Program Notes and Concert Extras

Season in Song

View performance

Season in Song

Online and on Walnut Creek TV

Donato Cabrera, Music Director
Kelley O’Connor, mezzo-soprano
Nicholas Phan, tenor
Robert Mollicone, pianist
William Harvey, trumpet
Scott Macomber, trumpet
Meredith Brown, French horn
Don Benham, Principal trombone
Forrest Byram, Principal tuba

Bach (1685-1750)—Arias from the Christmas Oratorio
Bach (1685-1750)—Duet from Cantata 63 Ruft und flieht den Himmel an
Britten (1913-1976)—The Holly and the Ivy
Holst (1874-1934)—In the Bleak Midwinter
Jake Heggie (b. 1961) —On the Road to Christmas: Good King Merrily on High
Muhly (b. 1981)—M.A.R.Y.
Hugo Wolf (1860-1903)—Spanisches Liederbuch
Handel (arr. Jack Gale) (1685-1759)—Joy to the World
arr. Jack Gale—The First Noel
Richard S. Willis (arr. Jack Gale) (1819-1900)—It Came Upon a Midnight Clear
(arr. Forrest Byram)—Chanukkah Latkes
arr. Richard Walters—Gesu Bambino
Traditional—O Holy Night

Note: To follow along, you may print out the Season in Song Lyrics and Translations handout or keep the file open on a second device.

Pre-concert talk with Donato Cabrera, Kelley O’Connor, and Nicholas Phan starts 30 minutes before the concert, at 6:30PM (PT).

Ways to Watch

This free concert is available to watch anywhere in the world at No account or registration is required.

Follow the link to view on Vimeo to watch along with Music Director Donato Cabrera and vocalists Kelley O’Connor and Nicholas Phan in the chat window.

Alternatively, you can watch on Walnut Creek TV, available in Walnut Creek on Comcast Channel 28 (Channel 26 in Rossmoor), Astound Channel 29, and on AT&T U-verse Channel 99 under the menu option Walnut Creek Television.

Program Notes

Ask any regularly performing musician: the winter holidays are crunch time. December through early January is a nonstop blur of Messiahs and midnight Masses, Nutcrackers and nativity cantatas, Christmas Oratorios and choral recitals, busking at the mall and subbing at the Symphony. Just as in retail, for many freelance musicians the holiday season can make all the difference in meeting that year’s budget goals or not.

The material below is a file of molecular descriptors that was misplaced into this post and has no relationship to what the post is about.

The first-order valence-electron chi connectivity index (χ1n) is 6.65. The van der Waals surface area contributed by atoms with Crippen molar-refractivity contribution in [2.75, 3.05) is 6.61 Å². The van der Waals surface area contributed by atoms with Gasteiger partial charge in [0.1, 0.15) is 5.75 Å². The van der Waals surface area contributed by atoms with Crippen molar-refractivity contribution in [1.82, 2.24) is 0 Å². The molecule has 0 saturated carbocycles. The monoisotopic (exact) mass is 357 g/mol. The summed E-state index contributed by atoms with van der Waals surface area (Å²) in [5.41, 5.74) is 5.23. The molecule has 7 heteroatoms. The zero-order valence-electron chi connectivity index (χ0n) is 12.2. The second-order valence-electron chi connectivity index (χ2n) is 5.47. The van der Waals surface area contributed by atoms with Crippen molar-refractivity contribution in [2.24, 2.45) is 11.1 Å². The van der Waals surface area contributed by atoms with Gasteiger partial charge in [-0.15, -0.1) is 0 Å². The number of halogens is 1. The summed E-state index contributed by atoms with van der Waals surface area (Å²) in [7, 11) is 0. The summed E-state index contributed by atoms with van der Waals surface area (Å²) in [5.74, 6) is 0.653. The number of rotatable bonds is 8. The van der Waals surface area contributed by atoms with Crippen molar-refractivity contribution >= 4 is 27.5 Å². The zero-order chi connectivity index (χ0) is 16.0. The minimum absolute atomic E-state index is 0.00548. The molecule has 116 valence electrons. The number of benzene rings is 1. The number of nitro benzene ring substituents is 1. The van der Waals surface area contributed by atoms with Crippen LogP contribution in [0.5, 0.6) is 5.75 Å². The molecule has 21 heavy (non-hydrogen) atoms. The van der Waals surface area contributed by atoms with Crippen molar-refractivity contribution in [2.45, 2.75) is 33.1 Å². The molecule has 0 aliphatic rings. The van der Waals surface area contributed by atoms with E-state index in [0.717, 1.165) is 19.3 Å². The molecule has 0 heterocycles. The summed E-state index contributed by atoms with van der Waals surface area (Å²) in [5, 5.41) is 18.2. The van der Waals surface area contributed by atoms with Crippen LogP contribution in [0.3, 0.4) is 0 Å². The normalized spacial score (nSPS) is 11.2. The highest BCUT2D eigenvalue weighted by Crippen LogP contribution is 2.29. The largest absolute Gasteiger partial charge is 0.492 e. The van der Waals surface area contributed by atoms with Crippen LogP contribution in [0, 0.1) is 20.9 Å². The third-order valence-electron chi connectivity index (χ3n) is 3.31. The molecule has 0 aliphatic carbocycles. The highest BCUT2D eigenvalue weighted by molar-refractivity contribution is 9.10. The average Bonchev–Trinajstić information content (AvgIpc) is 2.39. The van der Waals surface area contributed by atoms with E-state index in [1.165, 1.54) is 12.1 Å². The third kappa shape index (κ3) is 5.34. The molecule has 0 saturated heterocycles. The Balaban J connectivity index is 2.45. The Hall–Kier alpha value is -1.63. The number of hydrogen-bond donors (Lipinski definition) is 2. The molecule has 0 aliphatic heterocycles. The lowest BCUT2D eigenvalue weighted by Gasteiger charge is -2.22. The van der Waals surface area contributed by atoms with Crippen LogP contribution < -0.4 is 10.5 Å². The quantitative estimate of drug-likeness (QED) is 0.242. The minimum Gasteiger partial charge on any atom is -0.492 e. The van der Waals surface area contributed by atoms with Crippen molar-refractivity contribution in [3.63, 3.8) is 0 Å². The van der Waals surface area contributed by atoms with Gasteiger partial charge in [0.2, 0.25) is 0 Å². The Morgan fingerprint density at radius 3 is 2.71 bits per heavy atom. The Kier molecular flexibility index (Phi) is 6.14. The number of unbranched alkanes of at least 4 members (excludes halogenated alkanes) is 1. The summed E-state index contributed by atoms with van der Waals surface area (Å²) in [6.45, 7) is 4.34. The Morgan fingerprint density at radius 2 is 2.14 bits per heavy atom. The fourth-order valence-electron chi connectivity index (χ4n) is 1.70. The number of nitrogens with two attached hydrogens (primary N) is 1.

Family gatherings, parties, and celebrations: just try to imagine them without a constant flow of music. Holiday music can be as tacky as synthesized Musak renditions of Frosty the Snowman or as elevated as Bach’s Mass in B Minor. It need be no more than a few folks gathered around the living room piano or a gaggle of neighborhood carolers. Maybe it’s our annual viewing of It’s a Wonderful Life or Miracle on 34th Street, films filled with music. Maybe a visit to a vast concert hall to experience the collective might of a great orchestra complete with chorus, soloists, and lavish light shows. It’s all good. Whatever our tastes for winter celebration, whether Hanukkah or Christmas or Kwanzaa or just a heartfelt observation of the new year, we’re all inclined to mark the yearly seasonal cycle as we pass through the winter and begin heading, however tenuously at first, back towards the spring.

Some of our traditions took a while to get established. It’s something of a shock to realize that Handel’s Messiah was considered Easter fare well into the nineteenth century, or that It’s a Wonderful Life laid an egg with critics and audiences alike at its original release. Then there’s that sobering contemplation that there was a time when each of our favorites hadn’t been written yet; no Silent Night before 1818, for example. No matter; they’re our holiday treasures now, no matter how indirect their individual journeys were towards their ultimate destiny.

Surely we need them all the more this year, with our traditional festivities diminished in this troubling time of pandemic. But here’s something really cool about music: it doesn’t do social distancing. It’s just there, always and ever, whenever we call it forth. So may a thousand holiday songs resound!

Further Reading





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